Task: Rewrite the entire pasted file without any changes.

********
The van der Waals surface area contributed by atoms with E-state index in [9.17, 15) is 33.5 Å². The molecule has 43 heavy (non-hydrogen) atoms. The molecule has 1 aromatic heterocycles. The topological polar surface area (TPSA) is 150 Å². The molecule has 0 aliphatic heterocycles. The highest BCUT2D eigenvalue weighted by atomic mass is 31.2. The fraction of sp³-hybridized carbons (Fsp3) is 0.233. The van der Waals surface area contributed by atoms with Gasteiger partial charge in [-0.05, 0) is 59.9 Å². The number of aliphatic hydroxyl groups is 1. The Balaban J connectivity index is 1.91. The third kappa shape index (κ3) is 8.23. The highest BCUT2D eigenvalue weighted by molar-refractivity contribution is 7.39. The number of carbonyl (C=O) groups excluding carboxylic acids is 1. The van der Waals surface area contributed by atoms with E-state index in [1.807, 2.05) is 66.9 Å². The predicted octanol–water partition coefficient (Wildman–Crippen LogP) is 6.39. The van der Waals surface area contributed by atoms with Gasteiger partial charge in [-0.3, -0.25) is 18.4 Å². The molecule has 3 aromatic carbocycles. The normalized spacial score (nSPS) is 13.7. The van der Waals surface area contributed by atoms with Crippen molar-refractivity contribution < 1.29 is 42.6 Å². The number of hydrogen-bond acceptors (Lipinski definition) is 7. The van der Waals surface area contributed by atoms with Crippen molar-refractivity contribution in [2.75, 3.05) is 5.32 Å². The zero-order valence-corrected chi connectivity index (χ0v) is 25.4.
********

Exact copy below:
The van der Waals surface area contributed by atoms with E-state index in [9.17, 15) is 33.5 Å². The molecule has 43 heavy (non-hydrogen) atoms. The molecule has 1 aromatic heterocycles. The topological polar surface area (TPSA) is 150 Å². The molecule has 0 aliphatic heterocycles. The highest BCUT2D eigenvalue weighted by atomic mass is 31.2. The fraction of sp³-hybridized carbons (Fsp3) is 0.233. The van der Waals surface area contributed by atoms with Gasteiger partial charge in [-0.05, 0) is 59.9 Å². The number of aliphatic hydroxyl groups is 1. The Balaban J connectivity index is 1.91. The third kappa shape index (κ3) is 8.23. The highest BCUT2D eigenvalue weighted by molar-refractivity contribution is 7.39. The number of carbonyl (C=O) groups excluding carboxylic acids is 1. The van der Waals surface area contributed by atoms with E-state index in [1.807, 2.05) is 66.9 Å². The predicted octanol–water partition coefficient (Wildman–Crippen LogP) is 6.39. The van der Waals surface area contributed by atoms with Gasteiger partial charge in [-0.3, -0.25) is 18.4 Å². The molecule has 3 aromatic carbocycles. The normalized spacial score (nSPS) is 13.7. The van der Waals surface area contributed by atoms with Crippen molar-refractivity contribution < 1.29 is 42.6 Å². The number of hydrogen-bond acceptors (Lipinski definition) is 7. The van der Waals surface area contributed by atoms with Crippen molar-refractivity contribution in [2.75, 3.05) is 5.32 Å². The zero-order valence-corrected chi connectivity index (χ0v) is 25.4.